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How Does Carbon Dioxide Bind to Hemoglobin?


To bind with hemoglobin, carbon dioxide participates in two biochemical effects, which ultimately create a situation wherein hemoglobin offloads bonded oxygen and then takes on carbon dioxide. Hemoglobin is a protein embedded in red blood cells, which delivers oxygen to tissues and carbon dioxide to the lungs. It creates bonds for transportation purposes, but breaks those bonds when it reaches its delivery site.

The Haldane Effect: Regulating Transport

In a general way, hemoglobin can be thought of as a delivery truck with a specific loading capacity. Filling that capacity with oxygen leaves less room for carbon dioxide, and vice versa. The body’s biochemistry adds further complexity to this model, by increasing or reducing hemoglobin’s carrying affinities due to the oxygenation of a particular region. Regions with high oxygenation result in a reduced affinity for carrying carbon dioxide. Alternatively, regions with low oxygenation result in an increased affinity for carrying carbon dioxide. Known as the Haldane Effect, these altering affinities are a vital component in delivering oxygen to starved tissues and removing carbon dioxide from the body.

The Bohr Effect: An Inverse Relationship

In addition to the Haldane effect, hemoglobin’s oxygen binding affinity is further influenced by an additional factor. It has an inverse relationship to both pH and the concentration of carbon dioxide, which is known as the Bohr Effect. Increases in either partial pressures or acidity will lead to oxygen discharging. Afterward, the affinity for removing carbon dioxide increases, and the red blood cells make their return trip.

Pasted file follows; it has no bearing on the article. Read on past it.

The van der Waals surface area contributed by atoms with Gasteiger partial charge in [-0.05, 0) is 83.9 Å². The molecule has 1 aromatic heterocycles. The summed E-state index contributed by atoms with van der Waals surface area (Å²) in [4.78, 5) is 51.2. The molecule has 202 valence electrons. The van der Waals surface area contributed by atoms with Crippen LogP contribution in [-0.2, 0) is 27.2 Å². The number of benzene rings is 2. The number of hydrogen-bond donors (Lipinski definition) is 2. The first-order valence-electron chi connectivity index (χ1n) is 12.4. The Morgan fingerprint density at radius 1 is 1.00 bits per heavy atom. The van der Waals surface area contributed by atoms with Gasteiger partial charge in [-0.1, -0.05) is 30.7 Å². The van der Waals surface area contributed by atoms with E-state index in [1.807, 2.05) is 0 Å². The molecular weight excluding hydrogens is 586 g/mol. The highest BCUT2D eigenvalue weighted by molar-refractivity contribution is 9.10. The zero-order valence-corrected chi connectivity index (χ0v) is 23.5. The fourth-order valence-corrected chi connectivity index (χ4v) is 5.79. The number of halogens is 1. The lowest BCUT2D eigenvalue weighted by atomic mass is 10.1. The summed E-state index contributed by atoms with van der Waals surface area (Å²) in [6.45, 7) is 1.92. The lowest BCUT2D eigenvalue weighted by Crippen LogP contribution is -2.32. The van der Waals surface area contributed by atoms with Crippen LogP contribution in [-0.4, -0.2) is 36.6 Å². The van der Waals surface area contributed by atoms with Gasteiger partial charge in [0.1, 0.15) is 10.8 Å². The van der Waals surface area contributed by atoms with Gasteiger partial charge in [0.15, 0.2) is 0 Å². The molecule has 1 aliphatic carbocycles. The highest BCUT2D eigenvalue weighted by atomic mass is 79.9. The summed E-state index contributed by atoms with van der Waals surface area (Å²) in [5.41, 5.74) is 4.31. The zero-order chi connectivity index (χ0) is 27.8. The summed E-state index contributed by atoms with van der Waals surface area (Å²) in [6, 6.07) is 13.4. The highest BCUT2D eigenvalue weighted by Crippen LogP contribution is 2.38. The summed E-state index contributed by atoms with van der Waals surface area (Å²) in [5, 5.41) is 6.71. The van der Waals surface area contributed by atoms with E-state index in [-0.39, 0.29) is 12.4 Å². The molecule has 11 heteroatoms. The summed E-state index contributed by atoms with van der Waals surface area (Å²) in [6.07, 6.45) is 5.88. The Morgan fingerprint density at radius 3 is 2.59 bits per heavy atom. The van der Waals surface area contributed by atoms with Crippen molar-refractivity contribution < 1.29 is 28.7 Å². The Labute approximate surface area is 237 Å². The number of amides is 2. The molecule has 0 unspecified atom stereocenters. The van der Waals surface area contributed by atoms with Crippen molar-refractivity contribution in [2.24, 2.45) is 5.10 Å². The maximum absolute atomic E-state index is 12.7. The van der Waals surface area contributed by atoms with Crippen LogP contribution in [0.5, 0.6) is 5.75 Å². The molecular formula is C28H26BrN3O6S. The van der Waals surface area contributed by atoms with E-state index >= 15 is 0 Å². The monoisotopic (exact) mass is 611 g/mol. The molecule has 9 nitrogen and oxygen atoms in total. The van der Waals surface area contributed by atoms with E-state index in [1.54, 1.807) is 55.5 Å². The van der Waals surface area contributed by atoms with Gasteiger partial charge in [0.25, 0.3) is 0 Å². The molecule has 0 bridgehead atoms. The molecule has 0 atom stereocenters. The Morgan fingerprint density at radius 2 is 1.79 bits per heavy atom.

Oxygen bonds directly to the protein’s iron atoms. However, carbon dioxide requires more complicated bonding methods. By dissolving in deoxygenated blood, carbon dioxide participates in a chemical reaction, binding with hemoglobin to form a special compound called carbaminohemoglobin. This allows the transportation of carbon dioxide back to the lungs, and subsequent expulsion from the system.



Davidson College

Harvard University
Hemoglobin Overview

The Japanese Journal of Physiology; Tyuma l
The Bohr effect and the Haldane effect in human hemoglobin
1984; Volume: 34; No: 2; Pages: 205-216

East Tennessee State University
The Hemoglobin Page

Austin Community College
The Bohr Effect

Glossary of Terms

Biochemical Reaction: the process in which two or more molecules (reactants) interact, usually with the help of an enzyme, and produce a product; also, a biochemical reaction may involve the breakdown of a single reactant and the production of multiple products.
San Diego State University

Carbaminohemoglobin: a combination of carbon dioxide and hemoglobin, CO2HHb, being one of the forms in which carbon dioxide exists in the blood.
Dorland’s Medical Dictionary for Health Consumers

Hemoglobin: a protein in red blood cells that carries oxygen. A blood test can tell how much hemoglobin you have in your blood.
Medline Plus

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